THE JOHNS HOPKINS MEDICAL INSTITUTIONS
Pancreas Cancer Web
PATRICK (MY DAD)
Let me begin by saying that my dad was young, healthy (not sick 1 day in the
past 10 years) and full of life before pancreatic cancer came into our lives.
My parents enjoyed their 35th wedding anniversary on Dec 16th 2007. We
planned to take them out for a nice dinner to Irridesence to celebrate but my
dad (who never turns down a good meal) said that food wasn't tasting right to
him and he thought he had acid reflux or something and wanted to wait until
after the holidays to go. A few days passed and he started to complain that
his lower back and stomach really hurt but he thought it was from lifting
some tires. By Christmas Eve he was in so much pain that he made a trip to
the ER to find out what was going on. They admitted him and started running
tests. To our shock and horror they said that he had stage 4 pancreatic
cancer that had Mets to the liver, kidney, lungs and lymph nodes- he was
released January 7th 2008.
The doctors never came out and told him how long he had only that he was
young- Only 56 years old and in good shape and heathly other than the cancer.
They said he would be on the far end of the median range (IE 6 months).
They told him to walk regularly and eat properly and started him on tarceva
daily and gemstar once a week for 7 weeks- a 2 week break and then another 7
week cycle. In the hospital that first stay they called my dad the hall
monitor because he walked the floor non-stop.
My dad was hopeful when he came home and loaded up on food and began to
walk...but things went down hill quickly.
My dad began to get very cold and very tired, he broke out in a horrible rash
from the tarceva, he got nauseau frequently, his hair turned gray and thinned
out, his voice was raspy, and he slept more and more and ate less and less.
As the pain increased they increased the frequency we changed his pain
patches, he began to be constipated from the pain meds, and was in more pain
from that. A horrible cycle of side effects causing more side effects with
each additional drug he was put on.
My dad was hopeful when he went into the doctors office to start his 2nd
cycle of chemo but the doctor took one look at him and said he had a blockage
and he was jaundice and had to be admitted to the hospital- that was March
7th 2008. In the hospital they ran tests because he needed a stent put in to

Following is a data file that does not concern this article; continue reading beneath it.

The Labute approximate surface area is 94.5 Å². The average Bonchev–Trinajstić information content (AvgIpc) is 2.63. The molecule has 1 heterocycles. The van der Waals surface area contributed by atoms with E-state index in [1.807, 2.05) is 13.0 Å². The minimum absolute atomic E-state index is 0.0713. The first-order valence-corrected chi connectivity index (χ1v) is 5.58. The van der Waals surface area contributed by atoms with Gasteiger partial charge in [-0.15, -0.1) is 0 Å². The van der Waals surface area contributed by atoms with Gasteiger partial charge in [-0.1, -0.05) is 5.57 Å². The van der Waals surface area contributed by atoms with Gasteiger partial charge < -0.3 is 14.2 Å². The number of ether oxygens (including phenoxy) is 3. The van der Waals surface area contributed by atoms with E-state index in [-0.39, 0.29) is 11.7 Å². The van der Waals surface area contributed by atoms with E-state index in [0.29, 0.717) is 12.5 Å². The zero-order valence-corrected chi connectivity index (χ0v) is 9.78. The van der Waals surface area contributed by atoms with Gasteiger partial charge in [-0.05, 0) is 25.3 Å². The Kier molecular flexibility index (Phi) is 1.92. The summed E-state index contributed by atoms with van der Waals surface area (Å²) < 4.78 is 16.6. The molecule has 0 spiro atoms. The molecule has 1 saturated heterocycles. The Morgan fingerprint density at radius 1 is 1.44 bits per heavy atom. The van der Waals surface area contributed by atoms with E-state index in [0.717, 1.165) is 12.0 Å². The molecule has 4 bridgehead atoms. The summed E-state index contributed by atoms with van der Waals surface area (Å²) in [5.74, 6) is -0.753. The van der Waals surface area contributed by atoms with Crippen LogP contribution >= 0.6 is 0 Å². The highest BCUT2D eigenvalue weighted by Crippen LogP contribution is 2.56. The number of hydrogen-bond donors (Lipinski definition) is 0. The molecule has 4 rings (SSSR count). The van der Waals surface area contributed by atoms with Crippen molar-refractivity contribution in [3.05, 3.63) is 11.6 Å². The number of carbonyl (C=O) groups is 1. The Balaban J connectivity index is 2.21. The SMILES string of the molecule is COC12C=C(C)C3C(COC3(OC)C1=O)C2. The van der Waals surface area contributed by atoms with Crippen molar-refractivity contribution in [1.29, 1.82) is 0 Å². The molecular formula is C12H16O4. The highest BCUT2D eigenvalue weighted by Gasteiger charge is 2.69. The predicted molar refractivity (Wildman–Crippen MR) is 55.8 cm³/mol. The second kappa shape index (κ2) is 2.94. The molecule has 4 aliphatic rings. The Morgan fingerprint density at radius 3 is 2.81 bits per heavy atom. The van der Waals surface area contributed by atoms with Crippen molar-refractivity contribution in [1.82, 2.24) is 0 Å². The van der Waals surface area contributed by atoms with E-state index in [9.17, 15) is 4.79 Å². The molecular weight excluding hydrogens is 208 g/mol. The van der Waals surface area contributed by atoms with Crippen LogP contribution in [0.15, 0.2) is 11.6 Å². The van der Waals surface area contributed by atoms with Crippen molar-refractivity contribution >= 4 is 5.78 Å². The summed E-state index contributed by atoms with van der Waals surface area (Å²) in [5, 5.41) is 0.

drain the bile that was building up- but the dr came back and said the chemo
didn't work and there was no where to put a stent in because the cancer and
tumors had spread. They put him on vitamin k to try to get his kidneys and
liver functioning properly but it was too late and they were beginning to
shut down. Wed March 12th my dad began to get much worse- he began to have
scary visions (which he never had in his whole life) and panic attacks and
didn't want to be left alone so I stayed with him.
The next 5 days were the hardest of my life- we started to call family and
friends in to see him and many came... we would watch as grown men started to
cry at the sight of my dad and how quickly he had deterorated- he had lost 65
lbs in 2 1/2 months and in the hospital was beginning to swell from all the
IVs, he was yellow and incoherent part of the time, he got horrible mouth
sores and in the end was unable to get out of bed. He didn't eat anything
the whole time he was in the hospital. He died on March 17th St. Patricks
Day at 56 yrs old. Only 2 1/2 months after diagnosis.
I never knew very much about pancreatic cancer until this happened to my dad
but in the beginning I thought that if anyone could beat it he could...I was
wrong. This is a horrible disease that hits hard and fast and every day is
twice as bad as the day before. My dad never knew how long he had and as
much as I wanted to tell him it wasn't what he wanted. I was robbed of so
many unrealized memories and adventures with my dad- he was a great man and
will be missed. If you are reading this then you too have been affected in
some way by this horrible disease... live every day for today because you
don't know how many tomorrows there will be and make sure that everyone you
love knows how much you love them.
Posted 03/23/2008 07:56 pm by Amy
E-mail Address: firstname.lastname@example.org
Return to Main Message List
No replies on file.
*DISCLAIMER: This page is an unmoderated forum, and the opinions expressed herein do not necessarily reflect the viewpoint of The Johns Hopkins Medical Institutions. Patients are advised to consult their personal physicians before making any medical decisions.
Pancreas Home |
Basic Sci |
Feedback | Pathology Home | Oncology Center Home Copyright © 2022 The Johns Hopkins University, Baltimore, MarylandLast Modified: 11/11/2002 10:50 am